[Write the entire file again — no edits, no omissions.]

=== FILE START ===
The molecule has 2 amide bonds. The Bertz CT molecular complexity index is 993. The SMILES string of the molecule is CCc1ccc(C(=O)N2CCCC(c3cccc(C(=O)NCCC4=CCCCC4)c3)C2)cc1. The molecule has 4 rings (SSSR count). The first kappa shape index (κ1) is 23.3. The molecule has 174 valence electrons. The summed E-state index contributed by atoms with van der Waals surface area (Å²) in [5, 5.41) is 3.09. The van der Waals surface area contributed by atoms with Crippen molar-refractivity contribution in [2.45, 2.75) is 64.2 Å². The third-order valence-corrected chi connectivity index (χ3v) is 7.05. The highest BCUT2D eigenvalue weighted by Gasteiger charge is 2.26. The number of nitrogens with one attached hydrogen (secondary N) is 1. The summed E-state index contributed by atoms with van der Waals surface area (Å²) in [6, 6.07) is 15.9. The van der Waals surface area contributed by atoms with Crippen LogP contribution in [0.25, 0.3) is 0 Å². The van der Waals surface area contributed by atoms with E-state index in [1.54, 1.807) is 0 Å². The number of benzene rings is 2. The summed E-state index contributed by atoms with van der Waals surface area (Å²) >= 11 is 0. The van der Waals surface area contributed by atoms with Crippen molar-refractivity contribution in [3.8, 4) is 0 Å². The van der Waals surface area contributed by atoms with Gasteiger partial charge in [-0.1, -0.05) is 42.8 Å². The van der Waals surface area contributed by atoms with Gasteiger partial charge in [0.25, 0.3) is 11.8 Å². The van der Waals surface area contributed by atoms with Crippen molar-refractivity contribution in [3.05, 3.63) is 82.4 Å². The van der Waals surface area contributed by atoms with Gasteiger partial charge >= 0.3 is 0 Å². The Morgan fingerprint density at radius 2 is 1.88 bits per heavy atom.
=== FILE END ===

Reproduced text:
The molecule has 2 amide bonds. The Bertz CT molecular complexity index is 993. The SMILES string of the molecule is CCc1ccc(C(=O)N2CCCC(c3cccc(C(=O)NCCC4=CCCCC4)c3)C2)cc1. The molecule has 4 rings (SSSR count). The first kappa shape index (κ1) is 23.3. The molecule has 174 valence electrons. The summed E-state index contributed by atoms with van der Waals surface area (Å²) in [5, 5.41) is 3.09. The van der Waals surface area contributed by atoms with Crippen molar-refractivity contribution in [2.45, 2.75) is 64.2 Å². The third-order valence-corrected chi connectivity index (χ3v) is 7.05. The highest BCUT2D eigenvalue weighted by Gasteiger charge is 2.26. The number of nitrogens with one attached hydrogen (secondary N) is 1. The summed E-state index contributed by atoms with van der Waals surface area (Å²) in [6, 6.07) is 15.9. The van der Waals surface area contributed by atoms with Crippen LogP contribution in [0.25, 0.3) is 0 Å². The van der Waals surface area contributed by atoms with E-state index in [1.54, 1.807) is 0 Å². The number of benzene rings is 2. The summed E-state index contributed by atoms with van der Waals surface area (Å²) >= 11 is 0. The van der Waals surface area contributed by atoms with Crippen molar-refractivity contribution in [3.8, 4) is 0 Å². The van der Waals surface area contributed by atoms with Gasteiger partial charge in [-0.1, -0.05) is 42.8 Å². The van der Waals surface area contributed by atoms with Gasteiger partial charge in [0.25, 0.3) is 11.8 Å². The van der Waals surface area contributed by atoms with Crippen molar-refractivity contribution in [3.05, 3.63) is 82.4 Å². The van der Waals surface area contributed by atoms with Gasteiger partial charge >= 0.3 is 0 Å². The Morgan fingerprint density at radius 2 is 1.88 bits per heavy atom.